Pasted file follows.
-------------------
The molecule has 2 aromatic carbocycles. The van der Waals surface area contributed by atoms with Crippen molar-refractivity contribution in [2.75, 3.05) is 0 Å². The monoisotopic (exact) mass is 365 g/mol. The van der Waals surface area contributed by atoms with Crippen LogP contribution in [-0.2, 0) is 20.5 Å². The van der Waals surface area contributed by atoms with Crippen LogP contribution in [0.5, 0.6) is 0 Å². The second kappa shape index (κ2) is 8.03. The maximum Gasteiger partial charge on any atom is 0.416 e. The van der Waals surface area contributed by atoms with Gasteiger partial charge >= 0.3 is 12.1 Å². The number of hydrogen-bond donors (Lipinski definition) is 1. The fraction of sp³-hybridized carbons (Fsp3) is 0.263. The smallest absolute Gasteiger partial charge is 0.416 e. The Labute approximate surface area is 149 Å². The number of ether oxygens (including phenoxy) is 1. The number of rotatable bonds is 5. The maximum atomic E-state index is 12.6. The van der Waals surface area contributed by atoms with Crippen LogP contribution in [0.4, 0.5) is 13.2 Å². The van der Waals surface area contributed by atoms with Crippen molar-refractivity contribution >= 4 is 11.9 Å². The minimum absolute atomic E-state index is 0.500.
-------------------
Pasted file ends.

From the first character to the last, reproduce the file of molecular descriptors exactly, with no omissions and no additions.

The molecule has 2 aromatic carbocycles. The van der Waals surface area contributed by atoms with Crippen molar-refractivity contribution in [2.75, 3.05) is 0 Å². The monoisotopic (exact) mass is 365 g/mol. The van der Waals surface area contributed by atoms with Crippen LogP contribution in [-0.2, 0) is 20.5 Å². The van der Waals surface area contributed by atoms with Crippen LogP contribution in [0.5, 0.6) is 0 Å². The second kappa shape index (κ2) is 8.03. The maximum Gasteiger partial charge on any atom is 0.416 e. The van der Waals surface area contributed by atoms with Gasteiger partial charge >= 0.3 is 12.1 Å². The number of hydrogen-bond donors (Lipinski definition) is 1. The fraction of sp³-hybridized carbons (Fsp3) is 0.263. The smallest absolute Gasteiger partial charge is 0.416 e. The Labute approximate surface area is 149 Å². The number of ether oxygens (including phenoxy) is 1. The number of rotatable bonds is 5. The maximum atomic E-state index is 12.6. The van der Waals surface area contributed by atoms with Crippen LogP contribution in [0.4, 0.5) is 13.2 Å². The van der Waals surface area contributed by atoms with Crippen molar-refractivity contribution >= 4 is 11.9 Å². The minimum absolute atomic E-state index is 0.500.